The Kaiser Wilhelm Memorial Church (in German: Kaiser-Wilhelm-Gedächtniskirche) is located in Berlin at the Kurfürstendamm. The old church was built between 1891 and 1895 according to plans by Franz Schwechten.
It is also commonly known as the Gedächtniskirche, and by some locals as the "lipstick and powder puff".Emperor Wilhelm II ordered the construction of the church in honor of his grandfather Wilhelm I. The neo-romanesque style refers to many romanesque churches in the Rhineland.
The original construction was of impressive monumentality and size. Mosaics inside the church recalled the life and work of Emperor Wilhelm I. During World War II, the church was destroyed during a bombing in 1943. The only remainder of the old building is the ruin of the belfry.
After the war, from 1951 to 1961, a new church was built right next to the site of the old one after the plans of Egon Eiermann. The old church was kept as a ruin in memory of the horrors of war. An iconic cross of the Russian Orthodox Church, a copy of a graphic by Kurt Reubers that was drawn in 1942 in Stalingrad (now Volgograd), and a cross made of nails from Coventry Cathedral, which was destroyed by Nazi bomb attacks in Britain, are signs for reconciliation of the three countries that were once enemies.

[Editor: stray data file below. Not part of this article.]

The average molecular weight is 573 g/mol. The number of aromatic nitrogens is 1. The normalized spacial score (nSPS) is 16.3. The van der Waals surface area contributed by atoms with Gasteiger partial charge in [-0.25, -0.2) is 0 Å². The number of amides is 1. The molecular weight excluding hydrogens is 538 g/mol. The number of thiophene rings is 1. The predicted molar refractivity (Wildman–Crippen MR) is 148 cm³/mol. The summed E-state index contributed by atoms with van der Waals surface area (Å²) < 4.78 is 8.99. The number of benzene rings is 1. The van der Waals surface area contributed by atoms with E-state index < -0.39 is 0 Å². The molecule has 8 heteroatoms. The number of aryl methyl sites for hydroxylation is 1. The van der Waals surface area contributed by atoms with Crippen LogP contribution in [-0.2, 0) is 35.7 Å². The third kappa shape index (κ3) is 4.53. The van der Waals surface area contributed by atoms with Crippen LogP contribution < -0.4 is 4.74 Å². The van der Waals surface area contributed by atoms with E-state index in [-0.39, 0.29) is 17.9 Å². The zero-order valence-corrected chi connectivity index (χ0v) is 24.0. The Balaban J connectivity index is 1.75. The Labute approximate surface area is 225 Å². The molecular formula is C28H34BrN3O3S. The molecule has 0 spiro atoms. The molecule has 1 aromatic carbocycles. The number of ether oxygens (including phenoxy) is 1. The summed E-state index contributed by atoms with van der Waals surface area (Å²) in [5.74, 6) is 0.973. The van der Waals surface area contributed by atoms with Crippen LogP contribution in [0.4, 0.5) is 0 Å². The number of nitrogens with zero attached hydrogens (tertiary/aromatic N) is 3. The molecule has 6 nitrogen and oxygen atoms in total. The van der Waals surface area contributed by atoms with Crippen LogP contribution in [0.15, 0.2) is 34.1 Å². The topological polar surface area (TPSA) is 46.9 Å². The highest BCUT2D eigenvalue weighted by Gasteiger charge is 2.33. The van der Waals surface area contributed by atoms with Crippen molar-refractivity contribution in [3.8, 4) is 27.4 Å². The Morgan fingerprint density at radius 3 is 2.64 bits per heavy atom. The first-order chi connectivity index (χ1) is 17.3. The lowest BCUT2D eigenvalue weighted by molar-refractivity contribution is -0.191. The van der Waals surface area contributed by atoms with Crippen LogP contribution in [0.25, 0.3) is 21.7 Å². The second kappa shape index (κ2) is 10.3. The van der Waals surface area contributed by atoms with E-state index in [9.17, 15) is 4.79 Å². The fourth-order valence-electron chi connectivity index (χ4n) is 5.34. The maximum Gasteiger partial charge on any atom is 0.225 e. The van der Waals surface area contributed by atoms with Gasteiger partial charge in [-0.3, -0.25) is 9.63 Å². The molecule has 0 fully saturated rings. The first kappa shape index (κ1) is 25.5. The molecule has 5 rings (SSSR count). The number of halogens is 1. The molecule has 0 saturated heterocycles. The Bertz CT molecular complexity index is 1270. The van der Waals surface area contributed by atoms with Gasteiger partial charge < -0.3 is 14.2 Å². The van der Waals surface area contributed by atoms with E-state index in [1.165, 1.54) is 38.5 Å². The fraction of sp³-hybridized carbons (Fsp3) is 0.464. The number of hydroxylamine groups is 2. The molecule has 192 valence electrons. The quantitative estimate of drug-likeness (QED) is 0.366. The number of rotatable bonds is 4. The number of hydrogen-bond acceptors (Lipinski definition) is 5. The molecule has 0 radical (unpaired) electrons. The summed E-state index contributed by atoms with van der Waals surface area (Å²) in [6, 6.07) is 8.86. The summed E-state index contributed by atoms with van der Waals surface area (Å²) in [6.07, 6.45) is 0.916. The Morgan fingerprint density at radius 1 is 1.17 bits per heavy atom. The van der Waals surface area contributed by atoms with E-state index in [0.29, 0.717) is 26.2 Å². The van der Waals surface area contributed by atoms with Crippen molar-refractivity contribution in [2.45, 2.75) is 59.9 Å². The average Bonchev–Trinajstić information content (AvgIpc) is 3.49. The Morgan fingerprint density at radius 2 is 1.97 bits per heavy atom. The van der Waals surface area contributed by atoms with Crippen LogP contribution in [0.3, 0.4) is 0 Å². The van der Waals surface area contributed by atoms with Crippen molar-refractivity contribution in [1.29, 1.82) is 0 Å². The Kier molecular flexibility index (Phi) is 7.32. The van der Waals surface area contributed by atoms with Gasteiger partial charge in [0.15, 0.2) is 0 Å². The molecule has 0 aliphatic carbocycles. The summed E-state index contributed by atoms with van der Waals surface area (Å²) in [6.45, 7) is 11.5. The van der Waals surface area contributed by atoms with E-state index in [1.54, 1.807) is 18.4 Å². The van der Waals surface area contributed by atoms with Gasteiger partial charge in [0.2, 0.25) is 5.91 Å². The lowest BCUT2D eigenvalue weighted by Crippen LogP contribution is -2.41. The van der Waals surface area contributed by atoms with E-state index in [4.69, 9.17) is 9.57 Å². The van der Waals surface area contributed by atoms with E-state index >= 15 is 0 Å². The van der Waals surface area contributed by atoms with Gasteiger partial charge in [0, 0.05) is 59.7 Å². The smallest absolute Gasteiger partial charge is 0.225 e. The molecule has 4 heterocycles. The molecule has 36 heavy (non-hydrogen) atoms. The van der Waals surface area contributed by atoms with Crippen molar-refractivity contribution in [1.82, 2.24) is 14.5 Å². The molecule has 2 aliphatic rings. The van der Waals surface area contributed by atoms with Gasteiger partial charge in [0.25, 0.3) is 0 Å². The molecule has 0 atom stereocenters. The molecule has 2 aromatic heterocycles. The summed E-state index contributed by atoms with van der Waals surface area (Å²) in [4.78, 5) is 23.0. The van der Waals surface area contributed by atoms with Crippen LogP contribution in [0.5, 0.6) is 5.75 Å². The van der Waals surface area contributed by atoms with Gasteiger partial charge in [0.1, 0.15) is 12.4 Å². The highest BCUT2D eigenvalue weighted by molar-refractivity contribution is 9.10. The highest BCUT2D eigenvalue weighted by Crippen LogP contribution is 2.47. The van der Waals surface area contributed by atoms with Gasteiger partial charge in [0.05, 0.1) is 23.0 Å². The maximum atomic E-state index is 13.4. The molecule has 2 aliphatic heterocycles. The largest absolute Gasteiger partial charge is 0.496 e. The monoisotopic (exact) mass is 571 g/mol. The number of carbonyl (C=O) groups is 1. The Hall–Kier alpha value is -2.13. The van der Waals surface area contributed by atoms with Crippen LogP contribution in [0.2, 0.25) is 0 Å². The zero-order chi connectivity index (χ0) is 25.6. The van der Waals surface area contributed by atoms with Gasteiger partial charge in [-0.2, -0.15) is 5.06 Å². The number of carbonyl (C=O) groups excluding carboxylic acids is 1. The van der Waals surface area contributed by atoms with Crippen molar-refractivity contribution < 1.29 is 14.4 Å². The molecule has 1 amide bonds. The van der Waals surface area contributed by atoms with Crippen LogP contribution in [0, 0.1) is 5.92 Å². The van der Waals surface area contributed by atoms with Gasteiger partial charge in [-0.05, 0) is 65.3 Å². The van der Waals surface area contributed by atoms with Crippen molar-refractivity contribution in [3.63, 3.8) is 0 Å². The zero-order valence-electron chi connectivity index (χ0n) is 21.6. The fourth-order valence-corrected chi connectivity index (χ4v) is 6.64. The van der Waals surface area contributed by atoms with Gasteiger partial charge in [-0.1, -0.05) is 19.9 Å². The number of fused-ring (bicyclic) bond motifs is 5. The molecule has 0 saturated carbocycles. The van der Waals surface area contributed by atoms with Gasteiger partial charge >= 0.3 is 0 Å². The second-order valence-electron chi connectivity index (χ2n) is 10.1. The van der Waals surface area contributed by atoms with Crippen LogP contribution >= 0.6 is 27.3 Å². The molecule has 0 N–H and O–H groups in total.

the building before WWII.
thanks to Kampflamm for this image source